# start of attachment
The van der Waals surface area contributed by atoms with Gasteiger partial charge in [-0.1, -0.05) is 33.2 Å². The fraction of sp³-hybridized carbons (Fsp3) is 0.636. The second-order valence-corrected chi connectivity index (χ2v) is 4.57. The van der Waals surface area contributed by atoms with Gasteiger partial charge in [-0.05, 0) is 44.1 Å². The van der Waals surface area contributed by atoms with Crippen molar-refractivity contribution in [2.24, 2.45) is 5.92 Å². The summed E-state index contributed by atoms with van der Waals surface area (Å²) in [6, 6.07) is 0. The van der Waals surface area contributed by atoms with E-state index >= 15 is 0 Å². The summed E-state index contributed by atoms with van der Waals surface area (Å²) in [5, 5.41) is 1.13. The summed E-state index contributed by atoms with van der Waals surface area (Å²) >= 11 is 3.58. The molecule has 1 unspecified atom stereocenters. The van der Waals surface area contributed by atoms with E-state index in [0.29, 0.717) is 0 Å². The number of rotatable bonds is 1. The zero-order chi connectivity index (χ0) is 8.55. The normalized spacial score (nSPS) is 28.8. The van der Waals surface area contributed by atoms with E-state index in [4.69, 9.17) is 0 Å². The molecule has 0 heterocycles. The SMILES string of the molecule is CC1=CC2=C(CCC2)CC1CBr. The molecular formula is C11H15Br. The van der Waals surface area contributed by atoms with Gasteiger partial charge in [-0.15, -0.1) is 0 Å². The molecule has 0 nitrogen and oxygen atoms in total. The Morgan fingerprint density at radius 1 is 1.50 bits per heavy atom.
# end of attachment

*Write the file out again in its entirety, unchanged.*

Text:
The van der Waals surface area contributed by atoms with Gasteiger partial charge in [-0.1, -0.05) is 33.2 Å². The fraction of sp³-hybridized carbons (Fsp3) is 0.636. The second-order valence-corrected chi connectivity index (χ2v) is 4.57. The van der Waals surface area contributed by atoms with Gasteiger partial charge in [-0.05, 0) is 44.1 Å². The van der Waals surface area contributed by atoms with Crippen molar-refractivity contribution in [2.24, 2.45) is 5.92 Å². The summed E-state index contributed by atoms with van der Waals surface area (Å²) in [6, 6.07) is 0. The van der Waals surface area contributed by atoms with E-state index >= 15 is 0 Å². The summed E-state index contributed by atoms with van der Waals surface area (Å²) in [5, 5.41) is 1.13. The summed E-state index contributed by atoms with van der Waals surface area (Å²) >= 11 is 3.58. The molecule has 1 unspecified atom stereocenters. The van der Waals surface area contributed by atoms with E-state index in [0.29, 0.717) is 0 Å². The number of rotatable bonds is 1. The zero-order chi connectivity index (χ0) is 8.55. The normalized spacial score (nSPS) is 28.8. The van der Waals surface area contributed by atoms with E-state index in [4.69, 9.17) is 0 Å². The molecule has 0 heterocycles. The SMILES string of the molecule is CC1=CC2=C(CCC2)CC1CBr. The molecular formula is C11H15Br. The van der Waals surface area contributed by atoms with Gasteiger partial charge in [-0.15, -0.1) is 0 Å². The molecule has 0 nitrogen and oxygen atoms in total. The Morgan fingerprint density at radius 1 is 1.50 bits per heavy atom.